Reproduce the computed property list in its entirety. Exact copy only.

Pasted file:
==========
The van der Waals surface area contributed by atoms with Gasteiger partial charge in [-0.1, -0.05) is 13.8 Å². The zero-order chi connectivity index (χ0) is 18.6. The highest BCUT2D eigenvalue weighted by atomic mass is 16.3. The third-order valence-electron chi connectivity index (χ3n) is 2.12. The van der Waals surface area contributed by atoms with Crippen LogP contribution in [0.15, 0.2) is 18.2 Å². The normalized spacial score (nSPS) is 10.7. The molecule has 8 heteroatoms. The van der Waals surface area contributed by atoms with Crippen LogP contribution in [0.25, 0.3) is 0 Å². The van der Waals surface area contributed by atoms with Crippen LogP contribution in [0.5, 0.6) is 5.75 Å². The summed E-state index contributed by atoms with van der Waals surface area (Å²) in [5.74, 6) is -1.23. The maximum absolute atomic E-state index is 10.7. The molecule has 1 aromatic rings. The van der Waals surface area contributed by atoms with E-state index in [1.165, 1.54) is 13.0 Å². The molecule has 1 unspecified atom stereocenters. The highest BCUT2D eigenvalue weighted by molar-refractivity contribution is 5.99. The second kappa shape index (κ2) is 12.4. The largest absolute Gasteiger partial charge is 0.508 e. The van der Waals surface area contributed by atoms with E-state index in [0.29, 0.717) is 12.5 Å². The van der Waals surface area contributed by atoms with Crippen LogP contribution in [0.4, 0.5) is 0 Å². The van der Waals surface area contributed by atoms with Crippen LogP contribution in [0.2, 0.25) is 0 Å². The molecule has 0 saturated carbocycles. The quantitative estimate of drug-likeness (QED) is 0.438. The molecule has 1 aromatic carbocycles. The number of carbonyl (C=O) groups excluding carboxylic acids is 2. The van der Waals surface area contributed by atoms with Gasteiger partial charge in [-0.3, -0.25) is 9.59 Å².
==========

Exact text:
The van der Waals surface area contributed by atoms with Gasteiger partial charge in [-0.1, -0.05) is 13.8 Å². The zero-order chi connectivity index (χ0) is 18.6. The highest BCUT2D eigenvalue weighted by atomic mass is 16.3. The third-order valence-electron chi connectivity index (χ3n) is 2.12. The van der Waals surface area contributed by atoms with Crippen LogP contribution in [0.15, 0.2) is 18.2 Å². The normalized spacial score (nSPS) is 10.7. The molecule has 8 heteroatoms. The van der Waals surface area contributed by atoms with Crippen LogP contribution in [0.25, 0.3) is 0 Å². The van der Waals surface area contributed by atoms with Crippen LogP contribution in [0.5, 0.6) is 5.75 Å². The summed E-state index contributed by atoms with van der Waals surface area (Å²) in [5.74, 6) is -1.23. The maximum absolute atomic E-state index is 10.7. The molecule has 1 aromatic rings. The van der Waals surface area contributed by atoms with E-state index in [1.165, 1.54) is 13.0 Å². The molecule has 1 unspecified atom stereocenters. The highest BCUT2D eigenvalue weighted by molar-refractivity contribution is 5.99. The second kappa shape index (κ2) is 12.4. The largest absolute Gasteiger partial charge is 0.508 e. The van der Waals surface area contributed by atoms with E-state index in [0.29, 0.717) is 12.5 Å². The van der Waals surface area contributed by atoms with Crippen LogP contribution in [0.4, 0.5) is 0 Å². The van der Waals surface area contributed by atoms with Crippen LogP contribution in [0.2, 0.25) is 0 Å². The molecule has 0 saturated carbocycles. The quantitative estimate of drug-likeness (QED) is 0.438. The molecule has 1 aromatic carbocycles. The number of carbonyl (C=O) groups excluding carboxylic acids is 2. The van der Waals surface area contributed by atoms with Gasteiger partial charge in [-0.3, -0.25) is 9.59 Å².